My job this year is to help classroom teachers create successful, purposeful, data drive interventions that lead students either through the special education identification process or help them go
back to core instruction.

Big Picture
I help teachers take these data, guide them in creating an intervention, create a SMART goal, and determine how they will collect the data. I love this. It works no matter the size of the group. Here's a snapshot of how I do that.

For this example, if these guys are identified with learning disabilities and also receive tier 2 interventions from the classroom teacher in addition to the core reading instructions she provides.
As a result, the classroom teacher has a smart goal (Read plan & SLO). I have also created a smart goal for this group.

Goal #1: When given daily small group reading, Polar Bears will increase their guided reading level from 3/C to F/10 by March 1.

Goal #2: When given daily small group targeted reading, Polar Bears will decrease the number of errors on a DRA 4/C from 51% accuracy to 90% on running records by January 31 to demonstrate independence on a DRA 4.

The second goal was added once we saw they were not reading what was written in the book and felt they needed a separate goal to work on this particular skill with me in a group but this was layered with the 1st.

From their data, which we used their mid-year DRAs to set the baseline for the intervention. Then the SMART goal. So what did this intervention look like? We talked about not changing anything in their guided reading as we could see they weren't reading what was written, we theorized adding a reward for reading correctly was going to be our first stop. Hence, the short time frame for the goal.
The Plan: keep doing targeted guided reading in Level DRA 4s and add a reward for reading each word correctly. The other change--keep the same book for the week to really focus on decoding first and spend the last day on comprehension.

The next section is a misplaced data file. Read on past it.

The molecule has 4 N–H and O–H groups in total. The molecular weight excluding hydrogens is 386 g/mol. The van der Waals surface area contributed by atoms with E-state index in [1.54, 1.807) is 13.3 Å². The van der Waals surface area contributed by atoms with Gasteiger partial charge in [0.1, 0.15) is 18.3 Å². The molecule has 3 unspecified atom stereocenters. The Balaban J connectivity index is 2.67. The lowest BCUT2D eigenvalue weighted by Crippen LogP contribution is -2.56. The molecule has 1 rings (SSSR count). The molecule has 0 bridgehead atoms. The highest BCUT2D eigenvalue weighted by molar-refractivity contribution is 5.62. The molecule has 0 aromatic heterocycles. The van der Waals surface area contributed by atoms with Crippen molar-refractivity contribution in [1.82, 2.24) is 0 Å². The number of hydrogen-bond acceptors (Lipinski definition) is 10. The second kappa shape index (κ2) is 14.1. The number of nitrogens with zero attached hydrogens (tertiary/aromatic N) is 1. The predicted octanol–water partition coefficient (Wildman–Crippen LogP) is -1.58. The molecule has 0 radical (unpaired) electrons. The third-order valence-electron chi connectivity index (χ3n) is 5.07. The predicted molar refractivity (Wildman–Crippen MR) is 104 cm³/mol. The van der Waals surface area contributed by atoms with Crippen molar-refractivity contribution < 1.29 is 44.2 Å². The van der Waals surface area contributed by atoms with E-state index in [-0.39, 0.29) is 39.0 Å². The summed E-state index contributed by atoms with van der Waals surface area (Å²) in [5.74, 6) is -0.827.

The Problem: Progress monitoring. The DRA was going to be the pre and post-intervention data. They needed to be Independent 4 in a month.  I decided to pre/post each guided reading book. To not take group time on Tuesday, I’d pull them Monday for a cold read to create the pretest data. The post running record would be Friday. 4 days to work the text.

The Reward: My school psychologist always suggests using something that is highly motivating for the student. (I used beads to keep track of words read correctly.) With both of the boys: 1 word---candy. Yes, candy. (I know!) To help not let them walk off with 100 pieces apiece; I set up an exchange. I would also change that exchange each day as they got better. For example: first read--15 correct words equals 1 piece.  Second read--20 pieces equals 1 piece. And so on. I also keep track of the beads they were earning. This would help me gauge what changes I needed to make to keep them moving. Remember the end goal.

If these two boys didn’t already have an IEP, this change could be added to their RTI data showing a change in intervention. For myself and the classroom teacher, the goal is larger--we want them to grow as readers and not move into 3rd grade as nonreaders.

They still have a couple of weeks to go before I know if this work. I'll update you on their progress. The thing is that even if it doesn't work--it's made them better decoders and we’ll have new information to use to go forward with, to change the intervention and make it even more tailored to them and more specific to help them become independent fours.

I hope this idea gives you an idea on how to change things up and help get very specific about what students need to move. Make sure to grab a copy of the workbook to help guide you in making small data-driven decisions to move students within the RTI framework.

Until Next Time,